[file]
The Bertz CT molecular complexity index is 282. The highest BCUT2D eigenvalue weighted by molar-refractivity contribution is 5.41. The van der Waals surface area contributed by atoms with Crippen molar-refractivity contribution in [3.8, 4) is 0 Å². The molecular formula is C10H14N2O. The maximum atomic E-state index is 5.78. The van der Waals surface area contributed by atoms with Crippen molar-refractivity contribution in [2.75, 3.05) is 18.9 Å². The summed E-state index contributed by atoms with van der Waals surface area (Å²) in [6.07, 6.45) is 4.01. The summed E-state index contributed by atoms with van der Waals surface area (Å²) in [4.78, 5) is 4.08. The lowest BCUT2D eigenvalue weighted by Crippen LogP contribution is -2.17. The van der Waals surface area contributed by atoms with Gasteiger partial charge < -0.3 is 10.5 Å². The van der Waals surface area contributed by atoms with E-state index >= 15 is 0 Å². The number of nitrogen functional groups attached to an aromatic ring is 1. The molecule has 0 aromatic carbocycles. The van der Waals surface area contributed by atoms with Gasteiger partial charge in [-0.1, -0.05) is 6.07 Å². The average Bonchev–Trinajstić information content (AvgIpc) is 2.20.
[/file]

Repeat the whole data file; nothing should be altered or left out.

The Bertz CT molecular complexity index is 282. The highest BCUT2D eigenvalue weighted by molar-refractivity contribution is 5.41. The van der Waals surface area contributed by atoms with Crippen molar-refractivity contribution in [3.8, 4) is 0 Å². The molecular formula is C10H14N2O. The maximum atomic E-state index is 5.78. The van der Waals surface area contributed by atoms with Crippen molar-refractivity contribution in [2.75, 3.05) is 18.9 Å². The summed E-state index contributed by atoms with van der Waals surface area (Å²) in [6.07, 6.45) is 4.01. The summed E-state index contributed by atoms with van der Waals surface area (Å²) in [4.78, 5) is 4.08. The lowest BCUT2D eigenvalue weighted by Crippen LogP contribution is -2.17. The van der Waals surface area contributed by atoms with Gasteiger partial charge < -0.3 is 10.5 Å². The van der Waals surface area contributed by atoms with E-state index >= 15 is 0 Å². The number of nitrogen functional groups attached to an aromatic ring is 1. The molecule has 0 aromatic carbocycles. The van der Waals surface area contributed by atoms with Gasteiger partial charge in [-0.1, -0.05) is 6.07 Å². The average Bonchev–Trinajstić information content (AvgIpc) is 2.20.